The biggest reason why this movie works so well is the strength of acting on display, which in turn lends a generous amount of conviction to the proceedings.  There’s nothing here we haven’t seen in other Oscar bait films of this ilk, but I’ll be damned if Lee Daniels and co. still don’t pour their hearts into it.  The characters who are more in the spotlight are naturally the ones we latch onto.  Forest Whitaker is, of course, fantastic in the role of Cecil, and I’m sure it’s bound to get him another Oscar nomination, but he’s not the one I want to single out.  Instead, I’d like to point out David Oyelowo, who gives a surprisingly strong and passionate performance as Louis.  It could be argued that Louis is the character who’s the emotional anchor of the film’s race issues.  I certainly would, because I gradually found myself so interested by and involved in his storyline, that I kind of wish they’d made the movie more about Louis.  That’s not to diminish Whitaker’s work, though, because he still elicits great empathy as Cecil.  I also can’t deny the strength of Oprah Winfrey here, who’s genuinely compelling and entertaining as Gloria.  Also, what a relief it is to finally see Cuba Gooding, Jr. be good again.  He portrays Carter Wilson, the fast-talking head butler at the White House who provides a good amount of comic relief, but still has some good dramatic moments here and there.  A bunch of big-name actors such as Robin Williams, Alan Rickman, James Marsden and John Cusack portray a few of the Presidents to occupy the Oval Office throughout the years, and while none of them have a great amount of screentime, they all do solid work nonetheless, even if their roles require a certain amount of impersonation.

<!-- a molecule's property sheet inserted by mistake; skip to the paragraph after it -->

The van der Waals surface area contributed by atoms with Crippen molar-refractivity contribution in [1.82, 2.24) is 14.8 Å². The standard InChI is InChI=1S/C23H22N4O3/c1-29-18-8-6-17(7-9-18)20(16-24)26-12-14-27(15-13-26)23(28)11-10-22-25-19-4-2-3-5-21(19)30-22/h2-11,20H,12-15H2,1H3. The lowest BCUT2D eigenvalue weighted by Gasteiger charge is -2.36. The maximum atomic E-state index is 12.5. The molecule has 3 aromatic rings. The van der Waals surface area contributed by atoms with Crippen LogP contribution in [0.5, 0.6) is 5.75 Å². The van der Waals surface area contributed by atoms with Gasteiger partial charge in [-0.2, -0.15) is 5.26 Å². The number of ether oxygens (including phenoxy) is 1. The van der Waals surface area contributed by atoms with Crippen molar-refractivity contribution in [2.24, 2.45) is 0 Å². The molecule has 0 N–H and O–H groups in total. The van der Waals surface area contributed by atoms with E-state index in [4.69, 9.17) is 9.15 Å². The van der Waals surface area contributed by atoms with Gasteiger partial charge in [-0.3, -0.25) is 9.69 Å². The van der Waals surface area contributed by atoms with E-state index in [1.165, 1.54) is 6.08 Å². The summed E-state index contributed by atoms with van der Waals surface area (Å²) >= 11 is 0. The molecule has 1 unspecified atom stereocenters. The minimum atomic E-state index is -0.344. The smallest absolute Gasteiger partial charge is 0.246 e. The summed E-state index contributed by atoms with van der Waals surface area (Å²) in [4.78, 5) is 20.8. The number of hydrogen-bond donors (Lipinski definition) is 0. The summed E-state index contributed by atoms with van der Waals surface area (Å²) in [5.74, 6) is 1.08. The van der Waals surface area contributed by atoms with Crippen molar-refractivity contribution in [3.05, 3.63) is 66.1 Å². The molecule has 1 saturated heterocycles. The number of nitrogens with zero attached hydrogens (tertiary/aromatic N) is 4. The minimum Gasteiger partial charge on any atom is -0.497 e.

If the acting wasn’t so strong, then perhaps Danny Strong’s script wouldn’t feel so heartfelt.  Then again, the writing does seem to contain the right amount of sentimentality so it doesn’t feel as if it’s being shoved down our throats.  Even though most of the film’s dramatic beats are fairly predictable, there’s just something about how they’re presented that, while they occasionally make us roll our eyes slightly, they nonetheless get the desired effect when they need to.  But I will say where the film chooses to end feels completely predictable and pretty arbitrary, considering the central message of the film.